Philosophy | Introduction to Philosophy
P140 | 3356 | Kesler


In this introductory course, we will discuss classical ethical theories (such as
those of Plato, Aristotle, Kant, and Mill) and applied ethical practices and
problems (such as abortion, world poverty, and other issues of the students'
choosing).

We will ask such questions as (1) why should a person be moral?  (2) Are there
objective moral principles which make an action good or bad?  (3) Are all ethical
judgments mere opinions, relative to our private wants or principles of our
culture?  (4) If there are objective moral principles, are they rooted in a virtuous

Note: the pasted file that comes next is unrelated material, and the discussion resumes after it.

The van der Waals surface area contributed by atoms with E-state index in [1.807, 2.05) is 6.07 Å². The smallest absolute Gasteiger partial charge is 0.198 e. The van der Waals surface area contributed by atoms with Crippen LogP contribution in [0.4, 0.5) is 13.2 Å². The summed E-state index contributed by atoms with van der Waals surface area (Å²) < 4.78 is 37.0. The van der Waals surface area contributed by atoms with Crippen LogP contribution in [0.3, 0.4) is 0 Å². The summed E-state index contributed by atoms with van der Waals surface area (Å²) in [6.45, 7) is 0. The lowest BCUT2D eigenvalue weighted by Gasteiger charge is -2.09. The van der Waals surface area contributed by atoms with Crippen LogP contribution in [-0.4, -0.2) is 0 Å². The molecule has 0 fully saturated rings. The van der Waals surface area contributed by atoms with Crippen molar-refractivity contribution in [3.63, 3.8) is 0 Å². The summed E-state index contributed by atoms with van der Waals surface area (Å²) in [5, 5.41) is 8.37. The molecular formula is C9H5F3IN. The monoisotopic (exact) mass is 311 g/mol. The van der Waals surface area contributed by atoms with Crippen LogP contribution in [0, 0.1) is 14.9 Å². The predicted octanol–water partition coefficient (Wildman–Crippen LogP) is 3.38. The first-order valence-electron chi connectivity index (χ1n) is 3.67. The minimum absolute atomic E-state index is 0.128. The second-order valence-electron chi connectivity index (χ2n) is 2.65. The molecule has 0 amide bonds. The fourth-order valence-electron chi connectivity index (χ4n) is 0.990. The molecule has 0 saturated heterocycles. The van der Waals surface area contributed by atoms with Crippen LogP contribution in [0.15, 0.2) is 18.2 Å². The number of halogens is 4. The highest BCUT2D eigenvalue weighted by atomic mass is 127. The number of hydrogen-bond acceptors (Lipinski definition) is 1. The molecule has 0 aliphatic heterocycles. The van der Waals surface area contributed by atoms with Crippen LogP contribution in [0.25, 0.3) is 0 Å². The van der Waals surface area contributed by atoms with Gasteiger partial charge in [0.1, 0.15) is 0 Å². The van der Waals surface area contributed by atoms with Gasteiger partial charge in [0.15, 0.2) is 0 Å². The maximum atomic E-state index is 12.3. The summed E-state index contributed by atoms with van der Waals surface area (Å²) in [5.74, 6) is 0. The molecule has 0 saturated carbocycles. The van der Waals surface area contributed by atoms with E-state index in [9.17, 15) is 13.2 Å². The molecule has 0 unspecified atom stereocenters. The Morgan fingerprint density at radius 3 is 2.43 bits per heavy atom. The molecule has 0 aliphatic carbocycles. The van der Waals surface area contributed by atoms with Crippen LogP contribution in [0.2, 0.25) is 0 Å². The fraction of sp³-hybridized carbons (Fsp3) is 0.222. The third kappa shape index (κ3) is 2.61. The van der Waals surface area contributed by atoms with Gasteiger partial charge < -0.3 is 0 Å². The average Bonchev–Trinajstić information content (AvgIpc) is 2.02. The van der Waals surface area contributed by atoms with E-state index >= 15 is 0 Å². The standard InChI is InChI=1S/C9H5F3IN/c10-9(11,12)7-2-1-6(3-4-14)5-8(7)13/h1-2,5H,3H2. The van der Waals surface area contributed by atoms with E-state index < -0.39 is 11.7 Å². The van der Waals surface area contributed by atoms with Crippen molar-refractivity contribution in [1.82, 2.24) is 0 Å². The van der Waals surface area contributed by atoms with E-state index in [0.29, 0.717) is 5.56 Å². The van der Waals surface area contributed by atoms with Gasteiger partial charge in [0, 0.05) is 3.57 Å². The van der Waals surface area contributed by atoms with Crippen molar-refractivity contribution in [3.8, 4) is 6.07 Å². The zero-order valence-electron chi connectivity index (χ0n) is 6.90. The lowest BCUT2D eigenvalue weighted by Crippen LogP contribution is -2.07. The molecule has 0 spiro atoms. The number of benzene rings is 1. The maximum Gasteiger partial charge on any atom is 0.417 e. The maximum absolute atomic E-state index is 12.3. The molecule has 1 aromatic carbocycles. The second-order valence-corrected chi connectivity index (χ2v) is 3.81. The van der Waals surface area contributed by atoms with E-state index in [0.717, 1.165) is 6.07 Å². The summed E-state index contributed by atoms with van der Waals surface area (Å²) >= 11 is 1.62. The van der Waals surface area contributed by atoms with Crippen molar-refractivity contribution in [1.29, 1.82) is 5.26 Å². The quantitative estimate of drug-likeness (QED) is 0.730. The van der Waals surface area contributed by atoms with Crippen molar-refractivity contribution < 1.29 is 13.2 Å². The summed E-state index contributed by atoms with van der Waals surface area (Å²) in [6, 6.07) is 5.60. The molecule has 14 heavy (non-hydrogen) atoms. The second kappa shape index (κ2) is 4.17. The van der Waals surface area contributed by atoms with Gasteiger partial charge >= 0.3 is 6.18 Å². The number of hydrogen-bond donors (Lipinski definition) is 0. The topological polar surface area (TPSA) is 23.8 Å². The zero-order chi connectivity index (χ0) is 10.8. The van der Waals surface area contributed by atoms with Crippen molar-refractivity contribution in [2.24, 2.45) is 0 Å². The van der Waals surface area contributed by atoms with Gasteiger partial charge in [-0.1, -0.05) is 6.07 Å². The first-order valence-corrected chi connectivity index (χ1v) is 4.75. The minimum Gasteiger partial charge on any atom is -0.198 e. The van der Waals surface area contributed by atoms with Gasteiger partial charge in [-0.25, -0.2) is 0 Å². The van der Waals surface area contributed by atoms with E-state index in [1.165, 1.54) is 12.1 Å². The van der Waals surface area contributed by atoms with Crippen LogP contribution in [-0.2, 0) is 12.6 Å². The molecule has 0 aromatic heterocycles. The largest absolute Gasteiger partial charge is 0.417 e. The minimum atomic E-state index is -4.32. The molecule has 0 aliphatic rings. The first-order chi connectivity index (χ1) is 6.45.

character, in reasoning about what is good "in-itself," and/or in calculating what
will bring about the greatest amount of happiness?  (5) Can literary narratives
and analogies help us to see ethical situations from different perspectives?  (6)
How can these reflections inform our thinking about concrete issues of current
social policy?

Students will have ample opportunity to develop, articulate, and reflect upon their
own ethical thinking and sensibilities through small group discussions, class
debates, personal interviews, and/or service learning projects within the
community.  Assignments will be frequent, but quite manageable in scope and in
length.

Required texts: Vice and Virtue in Everyday Life by Sommers and A Rulebook for
Arguments by Weston.